• Speech and language therapist to help with swallowing problems and eating.
  • A medication review by your pharmacist or GP can check if medications are causing the problem, and if anything can be done to help.

Taste and smell tests

A taste assessment might include tasting different liquids or dissolving taste strips on your tongue.
A smell test involves being given a range of common odours to sniff.
These tests aim to find out if you can identify a taste or smell, and how strongly you can smell or taste.

Looking after your mouth and teeth (oral hygiene)

Some problems with taste and smell can be helped by treating the underlying cause. Tooth and gum infections can cause taste changes, so it's important to keep your mouth and teeth clean.

Practical changes to how you eat and drink

If you have longer-lasting problems, there are things you can do to help you enjoy your food. Over time, you may find that things improve and you start being able to identify more tastes, or regain more of the ability to smell. Read our practical tips for eating and drinking below.

Smell training

Smell training is based on the idea that you can relearn smell by practising with familiar scents. Smell training involves short daily sessions where you focus on smelling a small number of different scents. You record your responses each time to monitor any changes or improvements in what you can smell.

Find out more about smell training

Fifth Sense is a charity dedicated to people with anosmia (loss of smell). Visit the Fifth Sense website(link is external) to learn more about smell training, and find free downloadable resources to help you test your sense of smell, and do the training at home.

Practical tips for eating and drinking

There are some things you can try to make your food more tasty and appetising without eating too much salt and sugar.

If you have any swallowing problems, always ask your speech and language therapist for advice before changing your diet.

Ideas to improve your appetite

  • Tempt your appetite by making your food look bright and fresh. Add colourful veg, such as adding some peas to your macaroni cheese. Drizzle some olive oil on cooked veg, or add some natural yoghurt on top of curry.
  • Vary the texture to make things more interesting to eat. Add crunch with raw vegetables like red pepper and cucumber, and have contrasting textures like a handful of tortilla chips alongside a bowl of veggie chilli and rice.
  • Arrange the food on your plate so it looks appealing to you.
  • Try eating food cold or at room temperature, rather than hot. Cooling can reduce strong or sweet flavours.
  • If you have a bad taste in your mouth, drink plenty of fluids such as water, low-sugar drinks, tea and coffee.
  • Dilute sweet drinks like squash or juice with water or soda.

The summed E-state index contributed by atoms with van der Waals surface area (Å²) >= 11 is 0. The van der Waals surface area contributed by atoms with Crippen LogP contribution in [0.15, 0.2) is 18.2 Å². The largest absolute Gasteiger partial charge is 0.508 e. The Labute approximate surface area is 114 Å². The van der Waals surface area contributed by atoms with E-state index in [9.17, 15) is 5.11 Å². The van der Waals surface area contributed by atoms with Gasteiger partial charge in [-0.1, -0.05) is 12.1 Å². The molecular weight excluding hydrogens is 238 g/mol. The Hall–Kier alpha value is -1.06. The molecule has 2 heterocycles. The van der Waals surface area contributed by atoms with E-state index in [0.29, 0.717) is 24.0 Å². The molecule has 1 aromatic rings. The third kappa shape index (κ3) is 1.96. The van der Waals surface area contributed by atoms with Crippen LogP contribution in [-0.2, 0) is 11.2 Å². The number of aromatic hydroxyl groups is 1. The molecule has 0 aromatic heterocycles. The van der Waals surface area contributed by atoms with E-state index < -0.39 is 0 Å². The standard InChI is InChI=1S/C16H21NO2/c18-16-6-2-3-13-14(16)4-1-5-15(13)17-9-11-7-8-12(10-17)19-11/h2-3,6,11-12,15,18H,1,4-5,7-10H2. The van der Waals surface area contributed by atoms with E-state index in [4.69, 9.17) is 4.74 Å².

• Chewing sweets such as mints or boiled sweets can help to refresh your mouth. Try sugar-free varieties.

Ideas to flavour food

  • Use aromatic herbs and spices to add more flavour. Try herbs like tarragon, rosemary and mint, or spices like cumin, curry powder and chilli.
  • Try adding toasted nuts, seeds or a squeeze of lemon to vegetables.
  • Use pickles, chutneys or relishes. Try making them at home to reduce the salt you eat.
  • When you're cooking, use flavour boosters like low-salt stock cubes, mustard, a dash of Thai fish sauce or Worcestershire sauce to add a savoury taste without too much salt.
  • Olives, garlic or pesto are great with pasta dishes.

If food tastes too sweet

  • Choose sharp-tasting fruits such as gooseberries, blackcurrants, grapefruit or stewed rhubarb in pies or tarts.
  • Add spices to puddings, for example, nutmeg to rice pudding or custard, or ginger to stewed fruit or fresh melon.

If food tastes bitter

  • Adding some sweetness such as small amounts of honey, or sweet spices like cinnamon may hide bitter tastes. If you have diabetes, check with your GP first.
  • If tea or coffee tastes bitter, try alternatives like lemon or herbal tea, hot chocolate or fruit juices.

Tips for looking after your mouth and teeth (oral hygiene)

One reason for taste changes is an infection inside your mouth. Tooth decay, gum infections, and thrush (a fungal infection) can cause a bad taste, as well as making it harder to eat.

Looking after your mouth and teeth can help with taste changes. It can also help you stay healthy by reducing your chance of infections, and enable you to eat a healthy diet.

To find out what you need to know and get practical tips, visit our guide to oral hygiene after a stroke.

If you have swallowing problems, ask your stroke nurse or speech and language therapist for individual advice about how to keep your mouth and teeth clean.